You can now use two substantial beam wing elements, rather than just the little flaps allowed last year.

Both these changes will have the effect of reducing our ability to outwash the air coming out from under the car, but will support upwards expansion, supporting the diffuser in doing its job of pulling air under the floor.

The floor edge is visible on the right-hand side of the Mercedes

Floor edges

The edges of the floor drop slightly along the length of the car, to help seal off the tunnels from air outside.

This is crucial to the venturi effect, as any air coming in from the side slows down the air that is upstream of it – think of it like someone cutting in front of you in a queue. So to maximise downforce on a ground-effect car, we want to do everything we can to seal the edges of the floor.

One way is to physically close up the gap by running the cars as low to the ground as possible. However, this can present some problems – such as “porpoising”, which has been much talked about since pre-season testing started.

This is where the cars bounce up and down at high speed on long straights. It is typically a result of high levels of downforce sucking a car down on to the road.

The cars get lower and lower, right up until the point where the air can’t be worked any harder and part of the floor ‘stalls’. This sudden loss of downforce pops the car back up, at which point the aerodynamics start working and the whole cycle begins again.

We can also try to seal the floor aerodynamically, by using airflow to block off the remaining distance between the edge of the floor and the track.

This is done using something called vortices, which are like little tornadoes, spinning tubes of air which form when air crosses a sharp edge as it travels from an area of high pressure to an area of low pressure, just as we have at the sides of the floor.

If you look at the floor edges of these new F1 cars, you will see a lot of detailing – waves, cuts, lumps and so on.

These are all about trying to generate vortices that are strong enough to do the job of sealing the floor, and trying to form them as far upstream as possible – the sooner they start, the better the seal.

Mercedes low sidepods

Sidepods

Strong vortices need to be fed nice, clean air to work properly and that is what is driving a lot of the decisions on the sidepods, an area where we see a number of different approaches from one team to another.

How you shape the bodywork dictates where you can feed clean airflow to, and also where you draw it from.

Some teams, such as Mercedes and McLaren, appear to be doing something called downwashing with their sidepods. In side view, their bodywork sweeps downwards from the sidepod inlet towards their floor quite aggressively.

This means they are trying to draw clean air from above and direct it down to the floor edge early.

Mercedes took this to an extreme with the super-slim design they brought to the second test.

Key to their concept appears to be the winglet in front of the bodywork, which has a series of smaller winglets on the top surface, and which also supports the mirror. These components all work together such that they set up a large scale rotation of the air, heading downwards at the centre of the car, then outwards down low towards the floor edge.

You can see from the slope of the Mercedes bodywork that it is sympathetic to this air flowing down towards the edge of the floor.

The extremely narrow width also keeps the bodywork as far away from the front wheel wake as possible. This should help to prevent the wheel wake from attaching to the bodywork and then staying with it all the way down the car, spoiling the flow to our carefully designed floor and rear corner.

One potential problem with downwashing very hard, very early on, is that you tend to pull the upper wheel wake in from above, which then heads towards the rear corner of the car. So, to some extent you feed clean flow to the front but at the expense of the rear.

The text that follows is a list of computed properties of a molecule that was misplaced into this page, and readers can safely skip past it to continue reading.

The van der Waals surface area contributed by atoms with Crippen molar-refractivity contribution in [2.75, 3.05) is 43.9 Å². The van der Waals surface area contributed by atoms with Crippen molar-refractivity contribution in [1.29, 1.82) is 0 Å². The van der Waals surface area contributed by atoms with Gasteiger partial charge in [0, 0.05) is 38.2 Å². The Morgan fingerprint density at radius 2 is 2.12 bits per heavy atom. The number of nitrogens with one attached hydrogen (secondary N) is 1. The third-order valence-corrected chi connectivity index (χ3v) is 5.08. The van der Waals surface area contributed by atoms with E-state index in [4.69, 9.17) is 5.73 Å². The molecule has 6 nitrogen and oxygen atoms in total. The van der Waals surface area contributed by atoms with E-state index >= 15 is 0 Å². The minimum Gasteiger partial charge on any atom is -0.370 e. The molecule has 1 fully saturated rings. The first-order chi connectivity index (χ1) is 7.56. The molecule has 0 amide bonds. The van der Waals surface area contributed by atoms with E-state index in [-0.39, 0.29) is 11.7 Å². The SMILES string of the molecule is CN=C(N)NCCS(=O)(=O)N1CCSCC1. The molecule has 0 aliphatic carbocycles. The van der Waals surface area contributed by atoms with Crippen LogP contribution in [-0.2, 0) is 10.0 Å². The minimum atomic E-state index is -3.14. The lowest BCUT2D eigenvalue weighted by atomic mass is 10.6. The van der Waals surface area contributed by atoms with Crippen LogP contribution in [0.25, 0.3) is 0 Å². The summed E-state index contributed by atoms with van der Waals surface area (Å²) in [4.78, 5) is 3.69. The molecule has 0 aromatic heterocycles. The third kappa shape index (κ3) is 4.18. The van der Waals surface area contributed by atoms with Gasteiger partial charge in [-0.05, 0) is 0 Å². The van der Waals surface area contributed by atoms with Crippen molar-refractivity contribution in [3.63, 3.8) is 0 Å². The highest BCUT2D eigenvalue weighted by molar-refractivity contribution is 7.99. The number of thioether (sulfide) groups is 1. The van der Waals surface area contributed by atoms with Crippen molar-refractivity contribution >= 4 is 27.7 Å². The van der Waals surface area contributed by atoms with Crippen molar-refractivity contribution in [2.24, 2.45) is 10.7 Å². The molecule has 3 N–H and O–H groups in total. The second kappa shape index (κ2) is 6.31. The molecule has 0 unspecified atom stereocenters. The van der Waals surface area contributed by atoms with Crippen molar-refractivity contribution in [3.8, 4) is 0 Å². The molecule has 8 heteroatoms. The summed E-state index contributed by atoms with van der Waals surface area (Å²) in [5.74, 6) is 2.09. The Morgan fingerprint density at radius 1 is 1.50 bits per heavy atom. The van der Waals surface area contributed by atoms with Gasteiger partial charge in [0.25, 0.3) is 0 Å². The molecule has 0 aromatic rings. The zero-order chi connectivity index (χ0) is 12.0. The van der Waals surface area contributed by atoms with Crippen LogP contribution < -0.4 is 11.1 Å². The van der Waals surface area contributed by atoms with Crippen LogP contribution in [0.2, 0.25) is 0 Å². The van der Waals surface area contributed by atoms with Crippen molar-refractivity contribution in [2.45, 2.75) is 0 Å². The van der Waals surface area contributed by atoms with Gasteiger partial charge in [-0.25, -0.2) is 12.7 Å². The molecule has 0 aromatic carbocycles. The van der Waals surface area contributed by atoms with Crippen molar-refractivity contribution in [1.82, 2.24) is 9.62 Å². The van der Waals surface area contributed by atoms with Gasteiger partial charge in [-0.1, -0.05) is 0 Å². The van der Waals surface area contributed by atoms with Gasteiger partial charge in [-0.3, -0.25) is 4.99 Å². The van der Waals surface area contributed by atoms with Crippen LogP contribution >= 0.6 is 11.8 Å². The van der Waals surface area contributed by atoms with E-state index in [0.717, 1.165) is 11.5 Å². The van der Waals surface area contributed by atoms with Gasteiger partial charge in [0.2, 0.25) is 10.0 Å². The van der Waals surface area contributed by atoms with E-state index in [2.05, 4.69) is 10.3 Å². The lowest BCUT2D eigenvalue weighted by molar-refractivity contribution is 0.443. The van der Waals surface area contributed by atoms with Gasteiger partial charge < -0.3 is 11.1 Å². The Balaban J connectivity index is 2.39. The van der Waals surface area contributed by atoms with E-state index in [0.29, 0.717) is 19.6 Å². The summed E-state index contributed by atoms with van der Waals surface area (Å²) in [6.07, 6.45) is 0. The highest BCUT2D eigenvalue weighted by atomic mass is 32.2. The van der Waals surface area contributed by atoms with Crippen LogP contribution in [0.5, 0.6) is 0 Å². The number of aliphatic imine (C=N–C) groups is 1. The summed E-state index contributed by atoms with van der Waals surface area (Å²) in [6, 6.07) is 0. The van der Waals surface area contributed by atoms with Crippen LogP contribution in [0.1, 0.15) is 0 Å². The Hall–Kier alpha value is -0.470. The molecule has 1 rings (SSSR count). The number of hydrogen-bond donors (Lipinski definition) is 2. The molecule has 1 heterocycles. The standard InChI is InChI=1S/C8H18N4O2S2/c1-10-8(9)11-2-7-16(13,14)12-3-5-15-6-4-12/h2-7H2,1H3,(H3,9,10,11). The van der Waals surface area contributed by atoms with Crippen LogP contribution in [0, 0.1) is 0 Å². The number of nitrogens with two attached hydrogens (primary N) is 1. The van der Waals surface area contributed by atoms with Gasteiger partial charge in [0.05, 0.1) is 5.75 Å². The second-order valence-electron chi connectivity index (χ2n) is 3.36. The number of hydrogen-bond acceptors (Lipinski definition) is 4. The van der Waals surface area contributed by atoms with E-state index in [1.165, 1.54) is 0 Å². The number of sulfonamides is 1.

Red Bull, by contrast, have gone for a very aggressive undercut on sidepods that are wider at the top. This will initially feed the floor edge with air that has gone underneath the sidepod. They then sweep down later on, sending more clean air from above towards the rear corner.

Ferrari have yet another solution with what some people are calling their “baby bath” concept – a scalloped cutout in the top of the sidepods.

The interaction with the front wheel wake will have been a significant consideration in this design. The high pressure from the very flat sides will push the wheel wake out, away from the floor, as well as driving strong floor-edge vortices, before the air over the concave, upper surface is delivered to the rear of the car.

The Red Bull floor edges

Mini floor wings

There is also lots of variation in the floor edges themselves. What each team has ended up with will, to a large extent, be a result of the decisions they have already made on their sidepods. On the whole, they are all trying to achieve the same thing – strong coherent vortices.

One interesting difference in approach, though, relates to a part called the ‘floor-edge wing’. The intention of the rules was to allow for components such as the winglets seen on the floor edge on last year’s cars, and that is the approach taken by some of the teams.

However, there is nothing to say that these wings must be positioned above the floor. And in fact some teams – Mercedes, Red Bull and Ferrari included – have decided to place theirs under the floor. From there, they can generate strong, floor-sealing vortices.

This is what some of the more bulbous lumps and bumps at the back of their floors are hiding.

They might not be very easy to spot, but I’ve seen the spy shots from the long lens cameras and they’re definitely there!

Plenty of variation

These are just a few examples of some of the problems we are trying to solve when designing an F1 car. In reality, there are endless other considerations and no one decision in isolation makes a winning racing car.

Last year, the concern was that the new rules were so prescriptive that all the cars would look the same. But that is very far from what has happened.

I have been really surprised at how much variation there was through the field.

Even in areas where there is some freedom, such as the bodywork, we looked at most of the concepts you can now see up and down the pit lane, did our research and came to our conclusion on the best direction to take.

I assumed that everyone else would have come to broadly similar conclusions: self-evidently this is not the case! Who was right and who was wrong remains to be seen.

Which design philosophy, as a whole, produces the fastest racing car will only begin to become clear once we go racing this weekend. The only thing I’m sure about right now is that we are in for a fascinating season.

The secret aerodynamicist was talking to Andrew Benson